[Related: Read our coronavirus coverage here.]
Soo Sup remembers sitting in his first grade class with Mrs. Kessinger, struck with the culture shock of moving from South Korea to St. Louis at 5 years old. One day, he didn’t know what a shadow was, so Mrs. Kessinger took the whole class outside and showed Soo Sup his shadow. In that moment, he remembers that he felt comfortable in his new American classroom and inspired by his teacher’s simple act.
From that young age, Soo Sup knew he wanted to teach. He got his first teaching job as a teenager — sort of.
Soo Sup tutored his brother, who is 10 years younger than him, mostly out of necessity. His family couldn’t afford a babysitter, so he helped his brother with his schoolwork every day while their parents worked.
He didn’t know it as a child, but all of his time with his brother and his admiration for Mrs. Kessinger made elementary school teaching the right fit. He now knows he works best with young children. And as he got older, Soo Sup also knew he wanted to bring a different perspective to his classroom, with so few male elementary school teachers, let alone Korean men.
“I just wanted to offer both a male perspective but also a culturally different perspective than what kids in southern Indiana might see,” Soo Sup said.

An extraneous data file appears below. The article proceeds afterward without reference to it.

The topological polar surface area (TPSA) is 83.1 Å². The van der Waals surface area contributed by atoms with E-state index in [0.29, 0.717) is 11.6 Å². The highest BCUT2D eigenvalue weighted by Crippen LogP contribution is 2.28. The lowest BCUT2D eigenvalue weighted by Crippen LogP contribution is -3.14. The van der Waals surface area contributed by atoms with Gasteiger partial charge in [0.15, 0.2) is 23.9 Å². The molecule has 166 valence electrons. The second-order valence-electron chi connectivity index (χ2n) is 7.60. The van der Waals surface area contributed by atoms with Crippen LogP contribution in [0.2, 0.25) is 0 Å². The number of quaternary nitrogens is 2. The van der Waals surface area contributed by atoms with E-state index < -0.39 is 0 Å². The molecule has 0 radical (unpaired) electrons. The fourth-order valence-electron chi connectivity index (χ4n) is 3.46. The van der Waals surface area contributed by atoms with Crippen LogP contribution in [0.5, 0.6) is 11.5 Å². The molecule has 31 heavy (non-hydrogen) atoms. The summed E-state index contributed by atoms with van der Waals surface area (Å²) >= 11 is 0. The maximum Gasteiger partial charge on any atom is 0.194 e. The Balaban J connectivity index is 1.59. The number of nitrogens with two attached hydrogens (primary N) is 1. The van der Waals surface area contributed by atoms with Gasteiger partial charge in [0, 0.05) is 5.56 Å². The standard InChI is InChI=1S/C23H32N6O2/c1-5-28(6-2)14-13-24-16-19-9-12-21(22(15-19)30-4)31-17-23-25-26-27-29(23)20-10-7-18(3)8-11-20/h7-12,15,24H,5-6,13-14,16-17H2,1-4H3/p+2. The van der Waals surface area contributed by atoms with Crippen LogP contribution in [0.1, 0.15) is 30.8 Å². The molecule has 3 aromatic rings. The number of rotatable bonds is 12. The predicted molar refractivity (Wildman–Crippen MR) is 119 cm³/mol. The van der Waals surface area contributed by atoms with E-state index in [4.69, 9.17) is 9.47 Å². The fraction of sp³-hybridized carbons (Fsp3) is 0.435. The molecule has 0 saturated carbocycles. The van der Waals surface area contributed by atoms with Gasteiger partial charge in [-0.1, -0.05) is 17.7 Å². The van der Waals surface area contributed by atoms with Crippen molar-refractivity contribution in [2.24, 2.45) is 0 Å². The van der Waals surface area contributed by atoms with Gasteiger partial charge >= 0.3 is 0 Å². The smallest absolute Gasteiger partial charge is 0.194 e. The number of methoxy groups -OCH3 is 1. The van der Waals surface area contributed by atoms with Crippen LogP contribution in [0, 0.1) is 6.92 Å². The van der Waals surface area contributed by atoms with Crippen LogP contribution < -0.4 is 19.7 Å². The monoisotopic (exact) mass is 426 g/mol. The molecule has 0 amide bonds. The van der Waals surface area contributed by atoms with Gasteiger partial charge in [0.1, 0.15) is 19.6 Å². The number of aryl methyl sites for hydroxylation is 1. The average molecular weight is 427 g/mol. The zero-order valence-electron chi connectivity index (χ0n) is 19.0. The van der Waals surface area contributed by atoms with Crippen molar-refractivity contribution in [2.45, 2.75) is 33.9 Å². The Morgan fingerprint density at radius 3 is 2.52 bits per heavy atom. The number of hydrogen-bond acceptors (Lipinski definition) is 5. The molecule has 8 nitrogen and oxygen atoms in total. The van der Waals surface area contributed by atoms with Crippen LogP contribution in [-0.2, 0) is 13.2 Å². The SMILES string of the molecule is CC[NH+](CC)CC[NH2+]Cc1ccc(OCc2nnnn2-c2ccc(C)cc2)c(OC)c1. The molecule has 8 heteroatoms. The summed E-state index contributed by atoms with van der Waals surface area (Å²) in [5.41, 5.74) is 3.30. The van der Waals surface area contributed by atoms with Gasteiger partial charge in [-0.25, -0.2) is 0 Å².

Soo Sup studied education at IU. He’s worked at Rogers since he graduated in 2016, teaching kindergarten. This is his first year teaching first grade.
At a school without much diversity, he said, Soo Sup makes his Korean heritage part of his classroom. He speaks Korean fluently, and when he has Korean students in his class — this year is the first year he hasn’t had one — he helps them learn English if they need and feel comfortable in his classroom, just as his own teachers did for him.
He describes his teaching style as wanting to make his students laugh, almost to a fault. That desire for laughter extends out of the classroom. Soo Sup has performed stand-up at the Comedy Attic, but his jokes certainly wouldn’t work in a kindergarten class.
He worked as an Uber driver sporadically over the last two years to pay off his student loans — his elementary school teacher salary isn’t enough. In his Toyota RAV4, Soo Sup always tried to laugh with passengers.